So, you’ve written what you think is an amazing script for your on-camera video message. You plan to use a teleprompter to ensure the perfect delivery. You rush the digital script to the prompter operator. Lights, camera, action! The first paragraph works well until you reach a place where there’s some extra space in one of the lines. You goof up. Back to the beginning, you’ve got this now. You make your way through the first paragraph flawlessly, but then the operator has to speed up to account for the space between paragraphs, you lose your rhythm, and goof up again.
Those are two common problems when your teleprompter skills are not on par with a seasoned professional like Ron Burgundy. A successful teleprompter read is a dance between the reader and the operator. The operator must constantly vary the scroll speed to accommodate the performance and the formatting of the script. Timing is everything and can be upset when improper formatting forces jerky speed changes. Fortunately, these are easily fixed. It starts with your script. Here are a few script techniques to make for a smoother teleprompter experience.
The spacing between paragraphs is the most common thing to interrupt the flow during your performance and cause you to stumble over your words. As you craft your script, use paragraphs as you normally would when writing. Once complete, simply add a short string of nondescript characters at the end of each paragraph and then delete the paragraph line breaks. Here’s an example:
When reading, (((((((()))))))) will be an obvious indicator of a pause, and not a word you will accidentally read. An advanced technique is to adjust the length of characters to simulate the intended length of a pause. For example, Captain Kirk might ((((())))) speak ((((())))) like ((((((((((())))))))))) this.
Microsoft Word is a menace to the teleprompter. It adds unnecessary, often invisible, formatting into your text. Most teleprompter software will not be compatible with this formatting. The most common problem I see in a script is “superscript.” Superscript occurs most often when you type something like “2nd” or “20th” and Word, by default, automatically corrects the “nd” or “th” to be smaller and raised above the normal text. This is not generally a problem for most users, but in some prompter software, it increases the space between lines and could cause you to mess up your timing.
Microsoft Word is not the only word processor that adds formatting. There are few easy fixes.
– Superscripts can be turned off in your software settings.
– Saving the file as plain text (.txt) will remove any formatting, leaving only the plain typed form.
– You can write your script in simple text editing software that doesn’t add any formatting. All computers running a Windows OS have Notepad, and there are many free alternatives available.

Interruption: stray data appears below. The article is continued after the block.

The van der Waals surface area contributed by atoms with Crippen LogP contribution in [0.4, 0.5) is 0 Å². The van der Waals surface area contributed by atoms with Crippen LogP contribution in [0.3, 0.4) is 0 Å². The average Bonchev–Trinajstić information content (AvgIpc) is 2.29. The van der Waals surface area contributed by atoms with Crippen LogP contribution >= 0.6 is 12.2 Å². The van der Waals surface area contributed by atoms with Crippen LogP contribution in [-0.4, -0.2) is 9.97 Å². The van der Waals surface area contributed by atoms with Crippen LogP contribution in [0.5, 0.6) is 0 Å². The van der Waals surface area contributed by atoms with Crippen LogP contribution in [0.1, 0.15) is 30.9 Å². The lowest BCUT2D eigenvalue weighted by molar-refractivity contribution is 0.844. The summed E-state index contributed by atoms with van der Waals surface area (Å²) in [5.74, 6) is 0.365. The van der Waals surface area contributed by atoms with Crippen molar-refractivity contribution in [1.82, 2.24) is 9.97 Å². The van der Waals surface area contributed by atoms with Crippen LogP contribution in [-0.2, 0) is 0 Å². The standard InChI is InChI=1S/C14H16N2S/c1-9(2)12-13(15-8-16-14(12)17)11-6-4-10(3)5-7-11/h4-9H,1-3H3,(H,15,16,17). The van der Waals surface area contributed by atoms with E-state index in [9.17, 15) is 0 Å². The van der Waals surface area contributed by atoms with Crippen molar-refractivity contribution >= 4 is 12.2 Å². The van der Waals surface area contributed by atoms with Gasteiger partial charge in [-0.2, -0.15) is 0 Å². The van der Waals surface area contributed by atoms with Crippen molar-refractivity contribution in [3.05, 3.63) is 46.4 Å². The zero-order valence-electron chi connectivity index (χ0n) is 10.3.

Formatting – Apple vs. Windows
I noticed on one teleprompter operator’s website they required two extra days if you submitted a script that was written on an Apple computer. I’ve never seen anything like that before, but if you are an Apple user, you may want to check before submitting.
Sometimes when writing, especially when writing for ourselves, we use abbreviations. This is another area that can trip up your read. Whether you use an abbreviation or the long form depends on the intended audience for your video. For example, if speaking to an audience of attorneys, abbreviating “the U.S. Department of Justice” to “DOJ” would be readily understood and appropriate. To an audience of laymen, it would be better to use the long form. You may want to establish the full name and the abbreviation at the same time. For example:“…when it came to the U.S. Department of Justice, DOJ for short, the task was…”
Additionally, if your script was all about the DOJ, you may want to mix up the abbreviation and full name to avoid repetition.
If you often use text messages, you may be tempted to use other abbreviations. While this makes typing your script easier, it doesn’t necessarily make it easier to read on a prompter. Again, it’s about timing. Even if you easily understand what you wrote, something like “@TEOTD” is much shorter than “at the end of the day.” The operator may need to slow down abruptly and then speed up to normal speed to compensate.
Write for Spoken Word
Many people don’t write for the spoken word, instead using a more formal style. That may be fine for your message. Often, though, you will want to establish a more personal connection with the viewer and natural speech is one way to accomplish that. You’ll have to determine the tone of your script based on your audience and how you want them to perceive you.
One of the biggest problems I’ve encountered is long sentences, causing the reader to run out of breath. Even if grammatically correct, they might not be suitable for speech. I suggest reading your script aloud and make adjustments before your recording session. The practice won’t hurt either.
As you gain experience with the prompter, you may not need these tips. Having a competent teleprompter operator will help with these problems, but preparing beforehand will reduce the stress for you and the video production crew, saving you time and money.
Many are recording themselves for videos today. Using a teleprompter by yourself is not impossible, but it is difficult to control the speed while simultaneously reading naturally. This makes creating a script that flows smoothly even more important.
Mastering the teleprompter may be crucial to effectively telling your story. I can help you reach your goals. Contact me.
Todd Roberts is a multi-passionate, award-winning filmmaker who helps people tell stories for marketing and entertainment. Based in Tulsa, Oklahoma, he uses a solopreneur approach to best serve his clients throughout the world. Todd can help you meet your goals by refining your story for your ideal customer or audience.